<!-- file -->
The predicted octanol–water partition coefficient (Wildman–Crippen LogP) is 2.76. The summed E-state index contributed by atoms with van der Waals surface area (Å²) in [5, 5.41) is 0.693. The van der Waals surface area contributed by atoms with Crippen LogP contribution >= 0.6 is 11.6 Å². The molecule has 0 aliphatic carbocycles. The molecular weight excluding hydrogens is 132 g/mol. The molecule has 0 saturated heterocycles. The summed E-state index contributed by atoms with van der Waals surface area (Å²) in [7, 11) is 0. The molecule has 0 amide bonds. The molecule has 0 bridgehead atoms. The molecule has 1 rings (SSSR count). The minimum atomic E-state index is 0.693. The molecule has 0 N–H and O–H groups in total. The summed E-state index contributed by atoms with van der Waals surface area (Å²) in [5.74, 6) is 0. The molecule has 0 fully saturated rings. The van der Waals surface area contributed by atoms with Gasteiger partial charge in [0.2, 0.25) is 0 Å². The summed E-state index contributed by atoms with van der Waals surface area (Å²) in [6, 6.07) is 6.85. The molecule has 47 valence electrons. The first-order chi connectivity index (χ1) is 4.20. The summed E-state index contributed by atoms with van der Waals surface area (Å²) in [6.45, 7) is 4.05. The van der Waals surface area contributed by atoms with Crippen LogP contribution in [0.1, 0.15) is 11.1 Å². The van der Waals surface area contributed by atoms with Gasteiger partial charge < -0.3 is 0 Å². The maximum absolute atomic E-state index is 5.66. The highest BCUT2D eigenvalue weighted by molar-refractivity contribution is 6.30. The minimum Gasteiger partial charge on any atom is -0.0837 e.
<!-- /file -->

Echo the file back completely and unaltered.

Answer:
The predicted octanol–water partition coefficient (Wildman–Crippen LogP) is 2.76. The summed E-state index contributed by atoms with van der Waals surface area (Å²) in [5, 5.41) is 0.693. The van der Waals surface area contributed by atoms with Crippen LogP contribution >= 0.6 is 11.6 Å². The molecule has 0 aliphatic carbocycles. The molecular weight excluding hydrogens is 132 g/mol. The molecule has 0 saturated heterocycles. The summed E-state index contributed by atoms with van der Waals surface area (Å²) in [7, 11) is 0. The molecule has 0 amide bonds. The molecule has 0 bridgehead atoms. The molecule has 1 rings (SSSR count). The minimum atomic E-state index is 0.693. The molecule has 0 N–H and O–H groups in total. The summed E-state index contributed by atoms with van der Waals surface area (Å²) in [5.74, 6) is 0. The molecule has 0 fully saturated rings. The van der Waals surface area contributed by atoms with Gasteiger partial charge in [0.2, 0.25) is 0 Å². The summed E-state index contributed by atoms with van der Waals surface area (Å²) in [6, 6.07) is 6.85. The molecule has 47 valence electrons. The first-order chi connectivity index (χ1) is 4.20. The summed E-state index contributed by atoms with van der Waals surface area (Å²) in [6.45, 7) is 4.05. The van der Waals surface area contributed by atoms with Crippen LogP contribution in [0.1, 0.15) is 11.1 Å². The van der Waals surface area contributed by atoms with Gasteiger partial charge < -0.3 is 0 Å². The maximum absolute atomic E-state index is 5.66. The highest BCUT2D eigenvalue weighted by molar-refractivity contribution is 6.30. The minimum Gasteiger partial charge on any atom is -0.0837 e.